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Proximity-labeling reveals novel host and parasite proteins at the Toxoplasma parasitophorous vacuole membrane

By Alicja M. Cygan, Pierre M Jean Beltran, Tess C Branon, Alice Y. Ting, Steven A Carr, John C. Boothroyd

Posted 03 Feb 2021
bioRxiv DOI: 10.1101/2021.02.02.429490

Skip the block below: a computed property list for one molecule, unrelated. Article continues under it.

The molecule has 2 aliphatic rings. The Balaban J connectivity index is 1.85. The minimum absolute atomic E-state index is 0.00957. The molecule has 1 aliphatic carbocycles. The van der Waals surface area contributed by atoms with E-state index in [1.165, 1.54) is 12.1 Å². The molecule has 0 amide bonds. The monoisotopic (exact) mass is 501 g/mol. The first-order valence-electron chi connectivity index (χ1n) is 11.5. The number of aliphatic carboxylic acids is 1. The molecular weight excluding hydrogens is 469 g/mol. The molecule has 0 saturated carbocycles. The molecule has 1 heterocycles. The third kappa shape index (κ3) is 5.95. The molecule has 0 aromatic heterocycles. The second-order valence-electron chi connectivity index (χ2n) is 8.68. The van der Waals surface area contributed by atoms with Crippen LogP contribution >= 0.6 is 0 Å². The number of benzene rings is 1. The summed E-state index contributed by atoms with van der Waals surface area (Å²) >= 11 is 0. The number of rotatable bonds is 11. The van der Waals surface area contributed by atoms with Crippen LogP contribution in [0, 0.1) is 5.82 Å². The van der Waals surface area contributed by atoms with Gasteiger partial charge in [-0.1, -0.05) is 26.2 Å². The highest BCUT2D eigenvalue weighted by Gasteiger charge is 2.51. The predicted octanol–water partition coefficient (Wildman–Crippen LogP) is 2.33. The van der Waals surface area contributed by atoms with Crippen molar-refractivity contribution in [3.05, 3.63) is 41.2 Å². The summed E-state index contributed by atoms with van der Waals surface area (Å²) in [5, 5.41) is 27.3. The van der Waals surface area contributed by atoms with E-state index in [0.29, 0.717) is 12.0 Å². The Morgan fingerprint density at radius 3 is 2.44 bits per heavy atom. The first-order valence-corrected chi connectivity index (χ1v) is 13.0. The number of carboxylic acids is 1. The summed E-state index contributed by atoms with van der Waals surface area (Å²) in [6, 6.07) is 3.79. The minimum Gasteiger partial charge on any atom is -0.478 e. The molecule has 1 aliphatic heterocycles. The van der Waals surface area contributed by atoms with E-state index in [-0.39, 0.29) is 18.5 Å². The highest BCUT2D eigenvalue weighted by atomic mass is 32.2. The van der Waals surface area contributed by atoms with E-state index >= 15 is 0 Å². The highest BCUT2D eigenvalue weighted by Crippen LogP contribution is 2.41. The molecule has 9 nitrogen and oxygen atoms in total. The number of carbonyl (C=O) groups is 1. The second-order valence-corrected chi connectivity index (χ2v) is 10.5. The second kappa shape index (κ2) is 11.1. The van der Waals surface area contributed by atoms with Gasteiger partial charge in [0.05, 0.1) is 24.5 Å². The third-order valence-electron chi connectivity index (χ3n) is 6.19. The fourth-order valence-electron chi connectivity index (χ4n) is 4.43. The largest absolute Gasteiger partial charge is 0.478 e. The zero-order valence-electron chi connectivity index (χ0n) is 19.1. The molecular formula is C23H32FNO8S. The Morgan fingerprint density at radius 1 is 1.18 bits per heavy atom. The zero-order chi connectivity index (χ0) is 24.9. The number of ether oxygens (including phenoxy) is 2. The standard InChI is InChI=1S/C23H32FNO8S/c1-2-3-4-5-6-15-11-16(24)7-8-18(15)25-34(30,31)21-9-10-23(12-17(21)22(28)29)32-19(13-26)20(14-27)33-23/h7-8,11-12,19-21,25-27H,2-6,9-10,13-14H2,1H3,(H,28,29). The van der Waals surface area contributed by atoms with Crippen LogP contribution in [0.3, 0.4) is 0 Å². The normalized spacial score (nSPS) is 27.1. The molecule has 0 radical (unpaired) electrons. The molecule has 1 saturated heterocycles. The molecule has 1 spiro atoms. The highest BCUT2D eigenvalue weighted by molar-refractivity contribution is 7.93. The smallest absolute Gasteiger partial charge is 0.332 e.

Toxoplasma gondii is a ubiquitous, intracellular parasite that envelopes its parasitophorous vacuole with a protein-laden membrane (PVM). The PVM is critical for interactions with the infected host cell such as nutrient transport and immune defense. Only a few parasite and host proteins have so far been identified on the host-cytosolic side of the Toxoplasma PVM. We report here the use of human foreskin fibroblasts expressing the proximity-labeling enzyme miniTurbo, fused to a domain that targets it to this face of the PVM, in combination with quantitative proteomics to specifically identify proteins present at this interface. Out of numerous human and parasite proteins with candidate PVM localization, we validate three novel parasite proteins (TGGT1_269950, TGGT1_215360, and TGGT1_217530) and four new host proteins (PDCD6IP/ALIX, PDCD6, CC2D1A, and MOSPD2) as localized to the PVM in infected human cells through immunofluorescence microscopy. These results significantly expand our knowledge of proteins present at the Toxoplasma PVM and, given that three of the validated host proteins are components of the ESCRT machinery, they further suggest that novel biology is operating at this crucial host-pathogen interface.

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